While visiting Aleppo in the summer of 2010, I invited my American-born husband to stroll through its streets, starting from our old house in Azizieh.
We used to live near the Latin Church, built in 1937, where mass is celebrated in Arabic and Latin and many times in French. We woke up that Sunday with the sounds of the the bells in the tower, and quickly got ready to catch the other churches before noon.
Facing our house was a narrow street with its shining, freshly washed cobblestones. It was probably built during the Ottoman Empire and still had the covered balconies made of ornate wood and decorative shutters (kishk in Arabic). I used to cross this street daily on my way to the bus – the cobblestones did a number on my shoes, but the shoemaker loved it. How I miss the sight of this street. Back then, I remember imagining the lives of the people who lived behind the wooden balconies.
We arrived at Tilal, a hustling and bustling area with shops and street vendors of all kinds, all loudly promoting their merchandise. How many times I shopped and bargained with the vendors! That was part of the fun, and part of our culture.
We walked through a narrow street, until we reached Sahat Farhat with an imposing statue of Bishop Germanos Farhat. This is the old Christian area of the City, where you find churches of various denominations and old-fashioned houses with courtyards full of jasmine flowers, citrus trees, and the traditional fountain in the center. Many of these homes were later converted into restaurants or boutique hotels – I had the best kebab with cherries there (kabab bi karaz), which Aleppo is famous for. Further down, the trickling water in the fountain was our music and part of the décor.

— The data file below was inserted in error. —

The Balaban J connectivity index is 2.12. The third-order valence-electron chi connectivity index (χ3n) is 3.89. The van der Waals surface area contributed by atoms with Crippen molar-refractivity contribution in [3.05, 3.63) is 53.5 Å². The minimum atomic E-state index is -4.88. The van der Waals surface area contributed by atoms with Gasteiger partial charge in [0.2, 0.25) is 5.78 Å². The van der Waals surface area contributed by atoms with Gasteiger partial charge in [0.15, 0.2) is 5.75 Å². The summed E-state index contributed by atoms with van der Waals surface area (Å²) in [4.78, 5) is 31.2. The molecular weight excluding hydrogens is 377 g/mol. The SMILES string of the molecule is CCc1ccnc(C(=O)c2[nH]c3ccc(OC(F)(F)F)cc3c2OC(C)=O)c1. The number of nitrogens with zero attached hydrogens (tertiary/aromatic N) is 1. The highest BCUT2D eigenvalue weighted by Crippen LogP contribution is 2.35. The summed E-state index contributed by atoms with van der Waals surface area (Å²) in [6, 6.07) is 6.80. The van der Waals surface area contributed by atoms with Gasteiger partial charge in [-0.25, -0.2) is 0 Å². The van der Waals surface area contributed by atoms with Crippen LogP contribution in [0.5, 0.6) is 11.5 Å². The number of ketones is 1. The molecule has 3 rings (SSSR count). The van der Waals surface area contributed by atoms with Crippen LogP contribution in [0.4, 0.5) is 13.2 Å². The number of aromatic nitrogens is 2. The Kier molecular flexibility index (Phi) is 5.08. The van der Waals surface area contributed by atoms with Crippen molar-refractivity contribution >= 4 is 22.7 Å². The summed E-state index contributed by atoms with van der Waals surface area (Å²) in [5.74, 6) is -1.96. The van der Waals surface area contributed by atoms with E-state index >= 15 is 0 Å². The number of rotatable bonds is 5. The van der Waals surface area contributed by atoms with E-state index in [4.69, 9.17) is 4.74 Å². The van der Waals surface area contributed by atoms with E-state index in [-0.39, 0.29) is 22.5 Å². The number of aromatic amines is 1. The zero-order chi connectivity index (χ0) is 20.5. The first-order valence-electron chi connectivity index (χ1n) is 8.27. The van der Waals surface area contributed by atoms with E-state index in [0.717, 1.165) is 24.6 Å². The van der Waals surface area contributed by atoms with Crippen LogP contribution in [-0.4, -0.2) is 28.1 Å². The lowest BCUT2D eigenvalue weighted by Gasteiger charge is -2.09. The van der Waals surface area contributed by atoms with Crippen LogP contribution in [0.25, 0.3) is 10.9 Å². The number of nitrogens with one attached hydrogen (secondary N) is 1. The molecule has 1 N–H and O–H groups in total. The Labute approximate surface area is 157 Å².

We strolled down the narrow streets until we arrived at the Maronite Church. The Sunday mass had started; they prayed in Aramaic, the ancient language spoken by Christ. It was a familiar sound from the times I went to the church with my mother. The voice of deacon chanting came very vividly. I wish I could revisit those days and learn the Syriac language.
Next we approached the Greek Catholic church, where celebration were held in Greek. As we walked past the famous carved arches and ancient icons, I recalled the day my sister got married. She was wearing a crown and had to walk around the ceremony table three times. It was so funny and also nerve-wracking because I was afraid that she would drop the crown. When the scent of the incense struck me, I could see that moment of her wedding very clearly…
Back in the old city, we passed through a medieval arch to reach the Armenian Orthodox Church, a humble and touching house of worship where the mass was celebrated in Armenian and in Arabic. The ancient building went back to the 15th Century. It proudly displayed an intricate 400 years-old painting that was described to me by an Armenian friend a long time ago. I wish I could see my friend again.
As we left, it was about noon, and the smell of the delicious food teased our appetite. We ended our tour in Sahat Al Hatab, where many artisan shops, restaurants, and elaborated jewellery windows had replaced those of my childhood, when wood was the primary commodity sold. I can still taste everything we ate with my niece in one of the city’s modern restaurants: kebab, kibbe, hummus, tabouleh, chicken tarator and definitely the baklava for dessert.
You can’t finish a day in Aleppo without tasting its exquisite dishes, so we decided to forego the citadel for another day. On the way back home, the muezzin of a nearby mosque was chanting in the calm of a Sunday afternoon, and this call to prayer was part of my daily life in Aleppo.
I miss you Aleppo!
Images: Pauline Saadé Anthony